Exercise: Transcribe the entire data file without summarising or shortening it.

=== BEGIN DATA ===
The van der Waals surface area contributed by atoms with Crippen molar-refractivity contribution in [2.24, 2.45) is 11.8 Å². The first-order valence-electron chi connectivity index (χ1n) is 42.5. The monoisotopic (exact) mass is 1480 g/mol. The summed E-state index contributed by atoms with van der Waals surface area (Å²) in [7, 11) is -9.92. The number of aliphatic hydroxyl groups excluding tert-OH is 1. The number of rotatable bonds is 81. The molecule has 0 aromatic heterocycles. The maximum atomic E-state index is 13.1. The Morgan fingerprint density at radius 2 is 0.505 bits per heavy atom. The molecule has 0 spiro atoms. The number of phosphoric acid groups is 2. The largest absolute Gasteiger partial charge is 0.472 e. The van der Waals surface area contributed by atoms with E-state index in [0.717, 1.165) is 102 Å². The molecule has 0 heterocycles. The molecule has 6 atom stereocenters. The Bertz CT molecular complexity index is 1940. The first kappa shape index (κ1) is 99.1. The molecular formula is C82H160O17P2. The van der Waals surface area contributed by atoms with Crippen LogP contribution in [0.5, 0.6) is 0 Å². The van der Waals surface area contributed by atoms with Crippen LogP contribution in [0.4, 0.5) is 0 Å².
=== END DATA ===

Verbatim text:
The van der Waals surface area contributed by atoms with Crippen molar-refractivity contribution in [2.24, 2.45) is 11.8 Å². The first-order valence-electron chi connectivity index (χ1n) is 42.5. The monoisotopic (exact) mass is 1480 g/mol. The summed E-state index contributed by atoms with van der Waals surface area (Å²) in [7, 11) is -9.92. The number of aliphatic hydroxyl groups excluding tert-OH is 1. The number of rotatable bonds is 81. The molecule has 0 aromatic heterocycles. The maximum atomic E-state index is 13.1. The Morgan fingerprint density at radius 2 is 0.505 bits per heavy atom. The molecule has 0 spiro atoms. The number of phosphoric acid groups is 2. The largest absolute Gasteiger partial charge is 0.472 e. The van der Waals surface area contributed by atoms with E-state index in [0.717, 1.165) is 102 Å². The molecule has 0 heterocycles. The molecule has 6 atom stereocenters. The Bertz CT molecular complexity index is 1940. The first kappa shape index (κ1) is 99.1. The molecular formula is C82H160O17P2. The van der Waals surface area contributed by atoms with Crippen LogP contribution in [0.5, 0.6) is 0 Å². The van der Waals surface area contributed by atoms with Crippen LogP contribution in [0.4, 0.5) is 0 Å².